Student Spotlight: Maria Sipin, Portland State University
Maria Sipin, Graduate Assistant, Portland State University
Maria Sipin is a Portland State University grad student in Urban Planning and Public Health, and an IBPI Active Transportation Scholar. Watch Maria's video, "Communicating Intersections," on the power that transportation planners have to affect positive, equitable change in our daily lives. Or, read the final report she co-authored "Elevating People: Planning for Equitable Travel to Marquam Hill" - a report on OHSU’s vision for diversity and inclusion and their goals to reduce single-occupancy vehicle trips and promote the increased use of sustainable multimodal transportation.
Tell us about yourself:
I started grad school in fall 2016, just a week after moving to Portland from Los Angeles. I’m exploring Portland every day by bike and on foot and public transit and getting more acquainted with academic institutions, government agencies, transportation organizations, and community members throughout the region.
I was born in the Philippines and was raised in Manila and Los Angeles. This experience of migration and navigating my cultural, racial and ethnic identities in the United States play a major role in my work as a person, student, transportation professional, and community-based advocate.
I came to Portland to gain new perspectives, skills, and appreciation for coffee and seasons. I ultimately chose PSU because of the dual degree program in urban planning and public health, to have access to experts, planning norms, and contexts that are different from my hometown. Having been hired as a graduate assistant at PSU’s Institute for Sustainable Solutions has also been vital for me as a student with limited resources, and WICHE (Western Interstate Commission for Higher Education) has helped too. Studying and working in Portland was one way I could expand my networks, and I also felt determined to share my own experiences and expertise to connect LA and Portland—two places pursuing similar goals in transportation.
What has influenced your path in transportation?
Living in many neighborhoods in Los Angeles throughout my life and the relationships I had with people in these places influence the lens I view power structures and transportation systems. My background strengthens my commitment to improve sociopolitical, physical, and built environments that affect people’s life experiences beyond transportation. I have been volunteering for an organization that I have credited as one of the most transformative experiences of my life. Multicultural Communities for Mobility (MCM) has influenced my approach to mobility justice and my role as a leader and as a community member. This organization, where I serve as a board member, has invested most of its resources on developing young leaders and influencing local transportation spaces and policies by supporting people of color to engage in planning in various levels. MCM has also been a platform for women and non-binary people of color to elevate their leadership and influence in transportation. I also worked in health care and have been nurtured in a department at Children’s Hospital Los Angeles that has solely focused on direct care, community networks, and policy change to improve health outcomes for youth, particularly those who are homeless or identify as LGBTQ. Transportation access and safety are some of their basic needs that intersect with other health necessities.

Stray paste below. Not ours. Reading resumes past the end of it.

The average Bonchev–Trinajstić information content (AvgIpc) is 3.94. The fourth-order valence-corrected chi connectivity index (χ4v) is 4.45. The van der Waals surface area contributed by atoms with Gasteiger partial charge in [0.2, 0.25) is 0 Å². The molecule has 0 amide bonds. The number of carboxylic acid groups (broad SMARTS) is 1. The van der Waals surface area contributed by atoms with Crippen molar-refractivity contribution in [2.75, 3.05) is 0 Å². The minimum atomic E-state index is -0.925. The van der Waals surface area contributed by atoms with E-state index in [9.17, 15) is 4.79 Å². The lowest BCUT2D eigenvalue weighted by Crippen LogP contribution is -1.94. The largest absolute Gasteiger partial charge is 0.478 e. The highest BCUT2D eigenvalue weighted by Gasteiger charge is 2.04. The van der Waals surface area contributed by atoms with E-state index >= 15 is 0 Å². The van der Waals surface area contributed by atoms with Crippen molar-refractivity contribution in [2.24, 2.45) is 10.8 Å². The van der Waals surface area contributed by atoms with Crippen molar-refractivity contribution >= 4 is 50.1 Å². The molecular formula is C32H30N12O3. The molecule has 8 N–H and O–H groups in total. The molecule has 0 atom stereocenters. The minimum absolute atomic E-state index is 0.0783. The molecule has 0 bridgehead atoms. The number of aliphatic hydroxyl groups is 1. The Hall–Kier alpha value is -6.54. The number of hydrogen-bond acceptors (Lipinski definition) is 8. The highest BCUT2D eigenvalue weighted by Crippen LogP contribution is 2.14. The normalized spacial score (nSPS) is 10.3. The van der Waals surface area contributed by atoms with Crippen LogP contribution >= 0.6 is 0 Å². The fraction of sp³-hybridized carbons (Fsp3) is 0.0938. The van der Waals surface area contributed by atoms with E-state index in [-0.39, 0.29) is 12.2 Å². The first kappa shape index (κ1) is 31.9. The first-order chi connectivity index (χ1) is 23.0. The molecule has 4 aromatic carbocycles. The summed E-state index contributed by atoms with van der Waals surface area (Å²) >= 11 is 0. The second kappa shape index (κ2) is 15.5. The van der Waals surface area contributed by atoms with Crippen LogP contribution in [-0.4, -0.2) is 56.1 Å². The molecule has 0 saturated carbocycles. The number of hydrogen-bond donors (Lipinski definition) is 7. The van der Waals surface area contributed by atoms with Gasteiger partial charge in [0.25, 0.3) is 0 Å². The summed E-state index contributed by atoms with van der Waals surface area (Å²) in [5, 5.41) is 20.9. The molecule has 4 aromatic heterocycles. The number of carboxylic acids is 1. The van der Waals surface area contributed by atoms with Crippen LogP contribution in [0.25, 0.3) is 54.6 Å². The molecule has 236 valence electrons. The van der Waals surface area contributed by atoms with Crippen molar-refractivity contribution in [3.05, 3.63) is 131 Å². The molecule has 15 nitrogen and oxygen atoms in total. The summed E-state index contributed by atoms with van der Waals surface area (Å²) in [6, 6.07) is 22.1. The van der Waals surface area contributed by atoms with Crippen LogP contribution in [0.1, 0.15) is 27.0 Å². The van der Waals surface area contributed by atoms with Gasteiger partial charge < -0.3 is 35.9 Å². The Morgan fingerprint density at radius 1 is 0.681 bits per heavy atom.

How are you preparing for a career after graduation?
I’m doing many of the things that transportation planning students have been socialized to do, while seeking out other ways to thrive in this field at this point in my life. I have two internships that are providing me with unique experiences. As an IBPI Active Transportation Scholar, I have developed relationships with many professionals who have been genuinely interested in my growth and contributions in transportation. I also want to continue collaborating with people outside of transportation, identify opportunities for policymaking that advance racial equity, and create more pathways with fewer barriers for young people who are underrepresented in higher education and the workforce, especially in urban planning.
This is an installment in a series of monthly Student Spotlights we'll be shining on students and alumni that are involved with TREC (Transportation Research & Education Center at PSU), NITC (National Institute for Transportation & Communites) and IBPI (Initiative for Bicycle and Pedestrian Innovation).